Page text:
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Pediatr Crit Care Med. 2020 Mar;21(3):222-227. doi: 10.1097/PCC.0000000000002184.

A National Survey on Physician Trainee Participation in Pediatric Interfacility Transport.

Author information

1
Department of Anesthesiology and Critical Care Medicine, Johns Hopkins University School of Medicine, Baltimore, MD.
2
Department of Pediatrics, Johns Hopkins University School of Medicine, Baltimore, MD.
3
Pediatric Transport Service, The Johns Hopkins Children's Center, Baltimore, MD.
4
Department of Nursing, The Johns Hopkins Hospital, Baltimore, MD.

Abstract

OBJECTIVES:

To ascertain the national experience regarding which physician trainees are allowed to participate in pediatric interfacility transports and what is considered adequate education and training for physician trainees prior to participating in the transport of children.

DESIGN:

Self-administered electronic survey.

SETTING:

Pediatric transport teams listed with the American Academy of Pediatrics Section on Transport Medicine.

SUBJECTS:

Leaders of U.S. pediatric transport teams.

INTERVENTIONS:

None.

MEASUREMENTS AND MAIN RESULTS:

Forty-four of the 90 U.S. teams surveyed (49%) responded. Thirty-nine (89%) were university hospital-affiliated. Most programs (26/43, 60%) allowed trainees to participate in pediatric transport in some capacity. Mandatory transport rotations were reported for pediatric critical care (PICU) fellows (9/42, 21%), neonatology (neonatal ICU) fellows (6/42, 14%), pediatric emergency medicine fellows (4/41, 10%), emergency medicine residents (3/43, 7%), and pediatric residents (2/43, 5%). Fellow participation was reported by 19 of 28 programs (68%) with PICU fellowships, 12 of 25 programs (48%) with pediatric emergency medicine fellowships, and 10 of 34 programs (29%) with neonatal ICU fellowships. Transport programs with greater than or equal to 1,000 annual incoming transports were more likely to include PICU and pediatric emergency medicine fellows as providers (p = 0.04; 95% CI, 1.04-25.71 and p = 0.02; 95% CI, 1.31-53.75). Most commonly, trainees functioned as medical control physicians (86%), provided minute-to-minute medical direction for critically ill patients (62%), performed intubations (52%), and were code leaders for patients undergoing cardiopulmonary resuscitation during transport (52%). Most transport programs required pediatric residents, PICU, and pediatric emergency medicine fellows to complete a PICU rotation prior to participating in pediatric transports. The majority of transport programs did not use any metrics to determine airway proficiency of physician trainees.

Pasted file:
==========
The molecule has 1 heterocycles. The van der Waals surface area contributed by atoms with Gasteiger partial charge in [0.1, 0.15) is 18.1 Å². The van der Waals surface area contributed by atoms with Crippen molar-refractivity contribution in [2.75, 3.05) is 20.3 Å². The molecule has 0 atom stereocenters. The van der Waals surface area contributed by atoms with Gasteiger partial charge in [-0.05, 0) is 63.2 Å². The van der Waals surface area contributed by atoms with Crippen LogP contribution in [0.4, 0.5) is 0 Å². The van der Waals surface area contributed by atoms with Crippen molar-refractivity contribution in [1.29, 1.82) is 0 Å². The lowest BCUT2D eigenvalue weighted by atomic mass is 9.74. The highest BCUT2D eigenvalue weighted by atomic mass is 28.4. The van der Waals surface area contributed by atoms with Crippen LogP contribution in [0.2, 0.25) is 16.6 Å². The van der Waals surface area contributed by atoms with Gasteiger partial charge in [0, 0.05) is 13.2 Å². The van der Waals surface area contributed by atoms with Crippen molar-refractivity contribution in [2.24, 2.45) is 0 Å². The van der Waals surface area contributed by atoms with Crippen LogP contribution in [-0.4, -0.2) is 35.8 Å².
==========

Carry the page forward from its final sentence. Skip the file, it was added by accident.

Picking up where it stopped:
CONCLUSIONS:

There is heterogeneity with regard to the types of physician trainees allowed to participate in pediatric interfacility transports, the roles played by physician trainees during pediatric transport, and the training (or lack thereof) provided to physician trainees prior to their participating in pediatric transports.

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